I recently received an inbound call from a value-added reseller looking for virtualization solutions for his SMB customers. The conversation began as they normally do: he heard something bout Scale Computing and our technology, but really didn’t understand what we were doing. He said—and I quote:
“It looks like you’ve virtualized all the core functions in the rack: servers, storage, networking. But that’s not really possible. So what is it you do?”
The first two posts of this series discussed the high availability and ease of use requirements that went into the design of HC3. With those overarching user needs as a backdrop, we will now transition into a more technical look under the hood at the hardware and software aspects of the HC3 system.
HC3 and the ICOS (Intelligent Clustered Operating System) that it runs on were designed to put intelligence and automation into the software layer allowing the system to provide advanced functionality, flexibility and scalability using low cost hardware components, including the virtualization capabilities built into modern CPU architectures. Rather than “scaling up” with larger, more expensive hardware that also requires equally expensive idle “standby capacity” to operate in the event of a failure, HC3 was designed to aggregate compute and storage resources from multiple systems into a single logical system with redundancy and availability designed in. Continue reading →
In my last post, we talked about the difference between evangelists and missionaries, and how the more innovative your product or solution, the more you need missionaries. The idea here is that missionaries do their job not for glory or riches, or even notoriety, but for the belief in the value of the mission itself to those being “converted.” As I said before, the missionary is fearless – he burns with “missionary zeal”. To bring something to market that potential customers (the unconverted) don’t even know can help them, takes that kind of fearlessness – and not just from the sales team, but from everyone in the company. In Startupland, everyone is in sales, every day.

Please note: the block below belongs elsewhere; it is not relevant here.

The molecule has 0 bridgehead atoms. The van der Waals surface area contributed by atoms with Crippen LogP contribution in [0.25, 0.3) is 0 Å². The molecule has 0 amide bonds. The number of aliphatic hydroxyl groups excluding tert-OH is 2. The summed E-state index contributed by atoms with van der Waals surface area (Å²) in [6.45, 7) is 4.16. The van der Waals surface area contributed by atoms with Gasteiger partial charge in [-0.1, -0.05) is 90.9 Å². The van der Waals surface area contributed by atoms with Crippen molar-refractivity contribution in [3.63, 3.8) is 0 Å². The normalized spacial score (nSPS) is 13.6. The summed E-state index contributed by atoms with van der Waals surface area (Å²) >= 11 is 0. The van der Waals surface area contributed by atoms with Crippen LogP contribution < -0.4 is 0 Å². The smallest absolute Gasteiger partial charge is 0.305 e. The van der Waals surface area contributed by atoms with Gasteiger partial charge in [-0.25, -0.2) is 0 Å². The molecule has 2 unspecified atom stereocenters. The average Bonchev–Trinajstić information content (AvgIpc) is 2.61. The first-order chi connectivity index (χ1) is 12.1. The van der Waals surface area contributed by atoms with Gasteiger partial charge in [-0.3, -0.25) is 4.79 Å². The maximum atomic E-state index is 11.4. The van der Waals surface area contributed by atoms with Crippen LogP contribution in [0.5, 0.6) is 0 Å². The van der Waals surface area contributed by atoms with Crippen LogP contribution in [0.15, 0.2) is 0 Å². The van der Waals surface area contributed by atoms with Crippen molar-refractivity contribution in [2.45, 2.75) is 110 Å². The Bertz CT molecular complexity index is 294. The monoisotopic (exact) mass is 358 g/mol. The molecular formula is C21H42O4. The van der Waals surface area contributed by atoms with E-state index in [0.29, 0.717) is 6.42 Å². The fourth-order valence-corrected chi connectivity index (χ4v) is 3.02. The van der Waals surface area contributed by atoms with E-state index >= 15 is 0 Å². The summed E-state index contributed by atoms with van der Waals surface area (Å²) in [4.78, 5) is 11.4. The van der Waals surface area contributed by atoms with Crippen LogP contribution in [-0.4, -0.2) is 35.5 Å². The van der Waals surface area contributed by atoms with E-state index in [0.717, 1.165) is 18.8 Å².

One major challenge young companies have is how to get your channel partners to buy-in to the mission. After all, your resellers are going to represent you to the customer and if they don’t believe, you may never even have a chance to convert that prospect. Continue reading →
The Holy Grail of IT, especially SMB IT, is to have a datacenter that’s simple and easy to use. Preferably, as easy as an iPhone or Android phone with enterprise software that is as easy to access and run as Angry Birds is from an app store.
This blog continues where Part 1 left off and describes how KVM is implemented within Scale’s HC3.
Strategic for the Customer and Scale Computing
Both commercial developers and consumers need to worry about the EMC trap. The company owns VMware and is well-known in the industry for its aggressive business moves. VMware storage partners who are developing converged solutions based on VMware are tying their company’s future to their competition. It’s quite probable that EMC could create a hyperconverged version of VMware that only runs on EMC storage gear. All other vendors could be locked out, severely limiting choices for vendors, resellers and especially users. Continue reading →
The Holy Grail of IT, especially SMB IT, is to have a datacenter that’s simple and easy to use. Preferably, as easy as an iPhone or an Android with enterprise software just as easy to get and run as Angry Birds is from an app store.